quincesThe quince is an odd fruit that looks like a cross between an apple and a pear… but fuzzy. It smells heavenly, a bit like pineapple. When raw, it’s sour, astringent, and tough, but when cooked its taste is incredibly rich and delicious, like apple intensified! Not many people grow quinces anymore, and the only places I know to get them are from Gutierrez Farm and Macias Farm at the Downtown Growers’ Market.

Saffron, one of the world’s most expensive spices, comes from the stigma of a crocus, which blooms in fall. They actually grow quite well in Albuquerque, so I’ve just ordered some for my garden – now is the time to plant them, and most nurseries will sell out by the end of October.

This flavorful chicken stew with quinces is common, with many variations, in the Mediterranean and Middle East. My pomegranate tree is loaded with fruit right now, so I added some pomegranate seeds as a garnish, but next time I would also incorporate them into the stew.

 

1 whole chicken, cut up into serving pieces

4 quinces

1 medium onion

A pinch of saffron threads

1/2 t. coriander

1/2 t. cinnamon

1/2 t. salt

1/8 t. black pepper

1 C. chicken stock

1 t. honey

Seeds of 1 pomegranate (optional)

Cut quinces into eighths, removing the seeds and stem. Heat oil in a wide skillet over medium flame. Sear the chicken until browned on both sides, and set aside. Add onion to the skillet and cook until translucent. Push the onions to one side of the skillet, add quinces and brown on both sides. Stir in spices, stock and honey. Add most of the pomegranate seeds (optional) but save a handful for garnish. Put chicken pieces back into the skillet, cover tightly and simmer 30 minutes or until the chicken is done and the quinces are tender but not mushy.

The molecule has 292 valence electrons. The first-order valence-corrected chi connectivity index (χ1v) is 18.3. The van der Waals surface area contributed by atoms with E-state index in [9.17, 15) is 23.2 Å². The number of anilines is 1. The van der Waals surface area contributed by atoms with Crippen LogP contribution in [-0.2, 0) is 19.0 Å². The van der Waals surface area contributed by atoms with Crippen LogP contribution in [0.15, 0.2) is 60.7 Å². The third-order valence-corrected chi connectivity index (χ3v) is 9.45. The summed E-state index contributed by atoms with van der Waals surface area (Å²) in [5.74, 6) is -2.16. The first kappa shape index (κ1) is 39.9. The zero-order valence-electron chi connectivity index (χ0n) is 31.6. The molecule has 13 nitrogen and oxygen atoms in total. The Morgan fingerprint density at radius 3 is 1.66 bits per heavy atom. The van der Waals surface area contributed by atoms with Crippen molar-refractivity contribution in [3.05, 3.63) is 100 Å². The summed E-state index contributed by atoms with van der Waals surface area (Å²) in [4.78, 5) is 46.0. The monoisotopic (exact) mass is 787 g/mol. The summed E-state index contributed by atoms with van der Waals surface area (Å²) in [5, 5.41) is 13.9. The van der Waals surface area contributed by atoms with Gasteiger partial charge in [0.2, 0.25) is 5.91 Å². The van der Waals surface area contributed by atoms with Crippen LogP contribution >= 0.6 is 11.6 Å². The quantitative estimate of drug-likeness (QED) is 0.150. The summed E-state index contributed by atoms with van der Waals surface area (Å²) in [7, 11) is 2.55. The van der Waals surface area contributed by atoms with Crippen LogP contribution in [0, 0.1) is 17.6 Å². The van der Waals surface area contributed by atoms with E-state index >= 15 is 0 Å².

Blogger Amy White is totally obsessed with vegetables and  fruits. Amy can be found every Friday right here, and on her blog, www.veggieobsession.blogspot.com.

Stephanie Cameron

Stephanie Cameron

Edible celebrates New Mexico's food culture, season by season. We believe that knowing where our food comes from is a powerful thing. With our high-quality, aesthetically pleasing and informative publication, we inspire readers to support and celebrate the growers, producers, chefs, beverage and food artisans, and other food professionals in our community.
Stephanie Cameron

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